During my first mission trip, I witnessed gratitude in a way I’d never seen before. You see, gratitude is a way of life for the Christians in Bolotnoye, Russia. I think I benefitted more from the believers in this small rural town than they did from me. They are living illustrations that when we’re genuinely grateful to the Lord, other godly characteristics develop as well. Here’s what I learned in Siberia about gratitude.
This small house church had persevered during communist rule and persecution from the state approved orthodox church. With the opening of the Iron Curtain, believers could worship and share the gospel openly for the first time. Consequently, the church began experiencing growth. Our task was to help with evangelism training and to hold evangelistic meetings, along with providing Bibles and other materials not previously accessible.
They were extremely grateful for things that we, as Americans, take for granted. But rather than complain about what they had been denied for so long, they were excited and thankful for what God was providing now. They are proof “that the testing of your faith produces endurance. And let endurance have its perfect result, so that you may be perfect and complete, lacking in nothing” (James 1:3).
Our group of seven was divided among three houses. Bolotnoye hadn’t progressed much since the early 1940’s. Indoor plumbing was found only in government buildings and the homes of wealthy managers of the brick factory and meat packing facility. Yet, our hosts shared their homes with joy and enthusiasm, making every effort for our comfort.
For instance, each host slept on the floor or on a couch in order for us to have a bed. Even when we objected, they would not consider any other arrangement. Instead, they constantly thanked us for coming to their church, city, and home. We were strangers, yet they treated us as family and did so at their own discomfort. Their hospitality was humbling.
God taught me on this trip that generosity has nothing to do with prosperity and everything to do with availability and attitude. The missionaries we were working with said that most of our meals would consist of vegetables and bread because meat was too expensive. So, we were surprised by the presence of chicken, sausage, and ham at our meals. Each family had been saving money specifically to feed us.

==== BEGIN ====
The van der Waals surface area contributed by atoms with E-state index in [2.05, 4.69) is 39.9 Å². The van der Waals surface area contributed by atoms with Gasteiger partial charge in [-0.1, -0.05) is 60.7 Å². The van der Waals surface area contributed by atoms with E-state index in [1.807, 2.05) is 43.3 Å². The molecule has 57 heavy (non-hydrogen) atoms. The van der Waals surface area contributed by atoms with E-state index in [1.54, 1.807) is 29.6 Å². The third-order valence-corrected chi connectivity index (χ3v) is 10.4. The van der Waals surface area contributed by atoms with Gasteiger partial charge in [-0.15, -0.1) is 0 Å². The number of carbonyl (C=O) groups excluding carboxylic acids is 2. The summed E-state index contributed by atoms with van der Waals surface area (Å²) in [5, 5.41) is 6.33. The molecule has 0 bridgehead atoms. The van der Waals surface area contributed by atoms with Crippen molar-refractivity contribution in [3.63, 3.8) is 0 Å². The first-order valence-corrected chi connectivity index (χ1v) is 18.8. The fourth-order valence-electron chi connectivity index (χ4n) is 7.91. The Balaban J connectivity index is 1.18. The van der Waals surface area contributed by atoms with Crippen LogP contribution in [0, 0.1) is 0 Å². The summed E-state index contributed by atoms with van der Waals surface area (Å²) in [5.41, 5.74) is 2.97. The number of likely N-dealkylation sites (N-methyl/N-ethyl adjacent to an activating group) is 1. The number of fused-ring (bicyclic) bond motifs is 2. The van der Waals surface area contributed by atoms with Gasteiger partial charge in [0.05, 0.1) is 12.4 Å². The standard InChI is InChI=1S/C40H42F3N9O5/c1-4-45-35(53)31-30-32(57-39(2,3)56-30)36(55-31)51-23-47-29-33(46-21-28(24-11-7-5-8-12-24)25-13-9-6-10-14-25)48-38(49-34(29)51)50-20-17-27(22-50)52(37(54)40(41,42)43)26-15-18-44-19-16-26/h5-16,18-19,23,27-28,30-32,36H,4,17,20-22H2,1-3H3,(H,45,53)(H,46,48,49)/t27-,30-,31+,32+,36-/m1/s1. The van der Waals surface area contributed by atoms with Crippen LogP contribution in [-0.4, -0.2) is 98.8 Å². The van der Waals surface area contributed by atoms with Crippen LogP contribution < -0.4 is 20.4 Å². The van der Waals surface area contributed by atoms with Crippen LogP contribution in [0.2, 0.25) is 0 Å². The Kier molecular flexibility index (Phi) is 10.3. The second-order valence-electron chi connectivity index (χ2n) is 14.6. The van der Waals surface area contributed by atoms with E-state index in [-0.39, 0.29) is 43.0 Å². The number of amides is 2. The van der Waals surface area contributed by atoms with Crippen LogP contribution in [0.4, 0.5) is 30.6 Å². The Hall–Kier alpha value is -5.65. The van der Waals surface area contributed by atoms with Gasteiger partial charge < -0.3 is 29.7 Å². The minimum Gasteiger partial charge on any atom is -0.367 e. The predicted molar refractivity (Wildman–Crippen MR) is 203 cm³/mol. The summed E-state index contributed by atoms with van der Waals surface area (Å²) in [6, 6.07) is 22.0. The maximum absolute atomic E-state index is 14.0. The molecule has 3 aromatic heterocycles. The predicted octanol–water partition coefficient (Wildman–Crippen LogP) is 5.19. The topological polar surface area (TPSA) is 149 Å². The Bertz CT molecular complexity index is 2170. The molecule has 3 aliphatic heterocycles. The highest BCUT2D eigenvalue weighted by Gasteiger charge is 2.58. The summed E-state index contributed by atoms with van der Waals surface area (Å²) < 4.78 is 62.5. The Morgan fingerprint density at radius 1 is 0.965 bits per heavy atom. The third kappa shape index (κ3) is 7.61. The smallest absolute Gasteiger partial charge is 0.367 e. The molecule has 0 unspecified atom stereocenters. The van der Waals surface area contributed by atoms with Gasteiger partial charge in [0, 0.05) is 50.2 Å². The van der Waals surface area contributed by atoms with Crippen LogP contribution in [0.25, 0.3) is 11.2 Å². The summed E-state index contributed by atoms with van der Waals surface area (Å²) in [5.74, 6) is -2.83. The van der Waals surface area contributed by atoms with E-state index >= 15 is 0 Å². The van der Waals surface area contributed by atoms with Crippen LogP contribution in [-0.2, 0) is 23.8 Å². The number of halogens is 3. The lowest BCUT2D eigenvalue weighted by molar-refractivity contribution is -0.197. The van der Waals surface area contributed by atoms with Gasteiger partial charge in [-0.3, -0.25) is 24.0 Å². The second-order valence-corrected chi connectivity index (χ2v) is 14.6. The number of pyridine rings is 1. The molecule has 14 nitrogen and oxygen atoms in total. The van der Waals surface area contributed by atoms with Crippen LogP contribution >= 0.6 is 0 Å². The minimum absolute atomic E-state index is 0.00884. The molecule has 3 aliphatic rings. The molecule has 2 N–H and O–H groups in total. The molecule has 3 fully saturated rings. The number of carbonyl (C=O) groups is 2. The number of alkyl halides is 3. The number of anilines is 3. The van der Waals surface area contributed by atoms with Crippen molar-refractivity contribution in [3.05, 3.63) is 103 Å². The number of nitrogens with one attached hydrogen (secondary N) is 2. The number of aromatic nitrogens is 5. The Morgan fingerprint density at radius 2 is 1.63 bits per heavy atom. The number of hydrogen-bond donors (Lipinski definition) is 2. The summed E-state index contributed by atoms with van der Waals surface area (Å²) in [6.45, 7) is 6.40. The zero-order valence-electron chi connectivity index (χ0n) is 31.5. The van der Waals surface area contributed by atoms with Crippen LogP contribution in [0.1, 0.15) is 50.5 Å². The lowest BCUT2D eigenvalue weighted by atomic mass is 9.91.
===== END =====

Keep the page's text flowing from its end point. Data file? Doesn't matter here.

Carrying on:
What’s more, none of the people providing the meals ate any of the meat for fear that we wouldn’t have enough. I can still see the smiles on their faces as they served the food. They took pleasure in offering something costly, and were grateful for the opportunity to be generous.
Selflessness was customary for these folks. They survived the dark days of communism by humbly serving one another. What one had, they all had—whether it was food, wood for a fire, care during sickness, or comfort in hardship. They were grateful, not only for the ability to provide, but that God had entrusted them with such an opportunity. They taught me that serving others is part of the stewardship of our faith. And when it’s done with sincerity, it produces genuine humility.
Even while writing this, I’m convicted by the memory of that trip and the ministry of those precious believers. Their ability to persevere encourages me in our current culture. It’s a reminder that Thanksgiving is more than a day on the calendar. It should be a functioning characteristic in the life of every believer. So, I encourage you to focus on genuine gratitude this Thanksgiving—because grateful people are truly the most hospitable, generous, and selfless people.